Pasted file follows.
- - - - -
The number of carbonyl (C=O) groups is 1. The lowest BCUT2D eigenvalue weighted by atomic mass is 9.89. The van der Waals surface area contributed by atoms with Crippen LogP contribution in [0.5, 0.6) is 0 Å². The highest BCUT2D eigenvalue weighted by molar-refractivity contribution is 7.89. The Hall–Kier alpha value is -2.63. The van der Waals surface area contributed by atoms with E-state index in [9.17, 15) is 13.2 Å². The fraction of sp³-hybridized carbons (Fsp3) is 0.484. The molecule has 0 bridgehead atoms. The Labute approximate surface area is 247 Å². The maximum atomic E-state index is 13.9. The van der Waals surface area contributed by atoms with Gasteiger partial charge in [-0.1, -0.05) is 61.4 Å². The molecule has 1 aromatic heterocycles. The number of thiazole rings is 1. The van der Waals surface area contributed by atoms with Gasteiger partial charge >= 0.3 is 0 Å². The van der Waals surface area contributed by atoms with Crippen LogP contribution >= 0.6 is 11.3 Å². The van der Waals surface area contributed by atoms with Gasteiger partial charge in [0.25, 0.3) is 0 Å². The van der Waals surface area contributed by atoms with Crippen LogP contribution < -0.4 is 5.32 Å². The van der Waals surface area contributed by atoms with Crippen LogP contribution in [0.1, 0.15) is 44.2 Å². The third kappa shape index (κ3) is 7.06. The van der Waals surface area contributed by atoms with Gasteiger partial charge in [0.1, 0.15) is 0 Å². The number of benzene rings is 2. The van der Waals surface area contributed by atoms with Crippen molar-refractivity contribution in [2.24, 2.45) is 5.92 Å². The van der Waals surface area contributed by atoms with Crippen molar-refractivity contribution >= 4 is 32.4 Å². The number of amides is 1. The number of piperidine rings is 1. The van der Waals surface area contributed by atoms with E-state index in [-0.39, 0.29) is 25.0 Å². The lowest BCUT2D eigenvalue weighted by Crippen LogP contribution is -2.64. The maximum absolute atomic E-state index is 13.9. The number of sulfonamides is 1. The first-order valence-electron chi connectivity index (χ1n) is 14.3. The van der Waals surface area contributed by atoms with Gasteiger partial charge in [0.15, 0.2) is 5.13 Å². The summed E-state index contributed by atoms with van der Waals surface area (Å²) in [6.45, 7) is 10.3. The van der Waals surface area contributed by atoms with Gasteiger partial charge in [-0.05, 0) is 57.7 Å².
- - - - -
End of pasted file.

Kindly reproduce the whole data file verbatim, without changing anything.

The number of carbonyl (C=O) groups is 1. The lowest BCUT2D eigenvalue weighted by atomic mass is 9.89. The van der Waals surface area contributed by atoms with Crippen LogP contribution in [0.5, 0.6) is 0 Å². The highest BCUT2D eigenvalue weighted by molar-refractivity contribution is 7.89. The Hall–Kier alpha value is -2.63. The van der Waals surface area contributed by atoms with E-state index in [9.17, 15) is 13.2 Å². The fraction of sp³-hybridized carbons (Fsp3) is 0.484. The molecule has 0 bridgehead atoms. The Labute approximate surface area is 247 Å². The maximum atomic E-state index is 13.9. The van der Waals surface area contributed by atoms with Gasteiger partial charge in [-0.1, -0.05) is 61.4 Å². The molecule has 1 aromatic heterocycles. The number of thiazole rings is 1. The van der Waals surface area contributed by atoms with Gasteiger partial charge >= 0.3 is 0 Å². The van der Waals surface area contributed by atoms with Crippen LogP contribution >= 0.6 is 11.3 Å². The van der Waals surface area contributed by atoms with Gasteiger partial charge in [0.25, 0.3) is 0 Å². The van der Waals surface area contributed by atoms with Crippen LogP contribution < -0.4 is 5.32 Å². The van der Waals surface area contributed by atoms with Crippen LogP contribution in [0.1, 0.15) is 44.2 Å². The third kappa shape index (κ3) is 7.06. The van der Waals surface area contributed by atoms with Gasteiger partial charge in [0.1, 0.15) is 0 Å². The number of benzene rings is 2. The van der Waals surface area contributed by atoms with Crippen molar-refractivity contribution in [2.24, 2.45) is 5.92 Å². The van der Waals surface area contributed by atoms with Crippen molar-refractivity contribution >= 4 is 32.4 Å². The number of amides is 1. The number of piperidine rings is 1. The van der Waals surface area contributed by atoms with E-state index in [-0.39, 0.29) is 25.0 Å². The lowest BCUT2D eigenvalue weighted by Crippen LogP contribution is -2.64. The maximum absolute atomic E-state index is 13.9. The number of sulfonamides is 1. The first-order valence-electron chi connectivity index (χ1n) is 14.3. The van der Waals surface area contributed by atoms with Gasteiger partial charge in [0.15, 0.2) is 5.13 Å². The summed E-state index contributed by atoms with van der Waals surface area (Å²) in [6.45, 7) is 10.3. The van der Waals surface area contributed by atoms with Gasteiger partial charge in [-0.05, 0) is 57.7 Å².